Jim Devlin (Died on January 15 in Bloomsburg, Pennsylvania; age 83): The left-handed hitting catcher appeared in one major league game. As a 21-year-old rookie, he went hitless in one at-bat for the Cleveland Indians on April 27, 1944.
Gus Suhr (Died on January 15 in Scottsdale, Arizona; age 98): The oldest living alumnus of the Pittsburgh Pirates at the time of his death, Suhr played more games at first base for the franchise than any other player. As a rookie, Suhr batted .286 with 17 home runs and 107 RBIs, marking the first of three seasons in which he reached the century mark in runs batted in. An All-Star in 1936, Suhr also set a National League record by playing in 822 consecutive games, a mark that was eventually broken by Hall of Famer Stan Musial in 1957. After playing the first eight and a half seasons of his career in Pittsburgh, Suhr finished out his playing days with the Philadelphia Phillies.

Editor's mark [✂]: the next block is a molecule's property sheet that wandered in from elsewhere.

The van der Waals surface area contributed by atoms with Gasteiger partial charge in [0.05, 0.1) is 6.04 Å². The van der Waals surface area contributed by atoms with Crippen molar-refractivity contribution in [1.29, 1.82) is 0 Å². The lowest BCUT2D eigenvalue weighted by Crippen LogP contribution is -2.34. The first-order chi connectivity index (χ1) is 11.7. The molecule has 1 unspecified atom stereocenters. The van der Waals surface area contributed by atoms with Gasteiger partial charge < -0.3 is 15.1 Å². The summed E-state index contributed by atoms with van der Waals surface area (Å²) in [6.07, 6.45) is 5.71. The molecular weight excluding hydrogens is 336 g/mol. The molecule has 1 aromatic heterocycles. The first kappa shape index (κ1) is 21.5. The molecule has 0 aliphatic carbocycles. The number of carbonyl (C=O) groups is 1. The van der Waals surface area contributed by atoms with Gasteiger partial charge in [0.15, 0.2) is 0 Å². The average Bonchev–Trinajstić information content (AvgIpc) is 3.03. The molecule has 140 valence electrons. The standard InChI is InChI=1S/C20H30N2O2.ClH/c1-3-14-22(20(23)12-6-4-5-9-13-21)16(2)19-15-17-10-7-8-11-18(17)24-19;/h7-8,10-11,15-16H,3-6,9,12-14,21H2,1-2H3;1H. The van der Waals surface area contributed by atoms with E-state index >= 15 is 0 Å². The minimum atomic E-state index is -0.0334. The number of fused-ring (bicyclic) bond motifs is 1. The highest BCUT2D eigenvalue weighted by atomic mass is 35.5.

Ewald Pyle (Died on January 10 in Du Quoin, Illinois; age 93): Nicknamed “Lefty,” Pyle pitched for the St. Louis Browns, Washington Senators, New York Giants, and Boston Braves during a journeyman five-year career. In 1945, Pyle was included in the deal that sent him and Hall of Fame outfielder Joe Medwick to the Giants for Clyde Kluttz. Pyle won a career-high seven games that season but also lost 10 decisions and sported an ERA of 4.34.